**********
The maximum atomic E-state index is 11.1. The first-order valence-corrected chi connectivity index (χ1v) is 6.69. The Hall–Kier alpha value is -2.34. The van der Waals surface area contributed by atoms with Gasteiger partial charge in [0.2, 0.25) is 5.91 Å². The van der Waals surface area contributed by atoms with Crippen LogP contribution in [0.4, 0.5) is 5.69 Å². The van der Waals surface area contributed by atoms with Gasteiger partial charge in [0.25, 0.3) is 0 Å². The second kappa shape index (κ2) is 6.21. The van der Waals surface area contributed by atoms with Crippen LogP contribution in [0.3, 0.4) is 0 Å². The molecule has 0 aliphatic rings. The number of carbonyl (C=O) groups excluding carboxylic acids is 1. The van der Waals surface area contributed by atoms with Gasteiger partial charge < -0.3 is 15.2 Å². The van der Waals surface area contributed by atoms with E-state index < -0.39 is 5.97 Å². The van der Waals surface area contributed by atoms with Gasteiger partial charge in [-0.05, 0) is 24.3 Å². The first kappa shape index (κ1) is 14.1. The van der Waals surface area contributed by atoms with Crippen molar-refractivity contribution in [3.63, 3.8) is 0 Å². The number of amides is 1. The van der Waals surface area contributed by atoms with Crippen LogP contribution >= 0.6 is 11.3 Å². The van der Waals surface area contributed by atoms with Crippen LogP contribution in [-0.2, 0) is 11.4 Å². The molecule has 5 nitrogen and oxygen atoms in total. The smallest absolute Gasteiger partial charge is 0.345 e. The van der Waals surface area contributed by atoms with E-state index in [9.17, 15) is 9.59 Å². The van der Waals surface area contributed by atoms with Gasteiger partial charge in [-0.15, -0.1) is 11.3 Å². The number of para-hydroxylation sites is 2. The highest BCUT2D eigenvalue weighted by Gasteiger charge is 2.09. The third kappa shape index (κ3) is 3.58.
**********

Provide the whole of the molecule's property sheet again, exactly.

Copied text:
The maximum atomic E-state index is 11.1. The first-order valence-corrected chi connectivity index (χ1v) is 6.69. The Hall–Kier alpha value is -2.34. The van der Waals surface area contributed by atoms with Gasteiger partial charge in [0.2, 0.25) is 5.91 Å². The van der Waals surface area contributed by atoms with Crippen LogP contribution in [0.4, 0.5) is 5.69 Å². The van der Waals surface area contributed by atoms with Gasteiger partial charge in [0.25, 0.3) is 0 Å². The second kappa shape index (κ2) is 6.21. The van der Waals surface area contributed by atoms with Crippen LogP contribution in [0.3, 0.4) is 0 Å². The molecule has 0 aliphatic rings. The number of carbonyl (C=O) groups excluding carboxylic acids is 1. The van der Waals surface area contributed by atoms with Gasteiger partial charge < -0.3 is 15.2 Å². The van der Waals surface area contributed by atoms with E-state index < -0.39 is 5.97 Å². The van der Waals surface area contributed by atoms with Gasteiger partial charge in [-0.05, 0) is 24.3 Å². The first kappa shape index (κ1) is 14.1. The van der Waals surface area contributed by atoms with Crippen molar-refractivity contribution in [3.63, 3.8) is 0 Å². The number of amides is 1. The van der Waals surface area contributed by atoms with Crippen LogP contribution >= 0.6 is 11.3 Å². The van der Waals surface area contributed by atoms with Crippen LogP contribution in [-0.2, 0) is 11.4 Å². The molecule has 5 nitrogen and oxygen atoms in total. The smallest absolute Gasteiger partial charge is 0.345 e. The van der Waals surface area contributed by atoms with E-state index in [9.17, 15) is 9.59 Å². The van der Waals surface area contributed by atoms with Gasteiger partial charge in [-0.15, -0.1) is 11.3 Å². The number of para-hydroxylation sites is 2. The highest BCUT2D eigenvalue weighted by Gasteiger charge is 2.09. The third kappa shape index (κ3) is 3.58.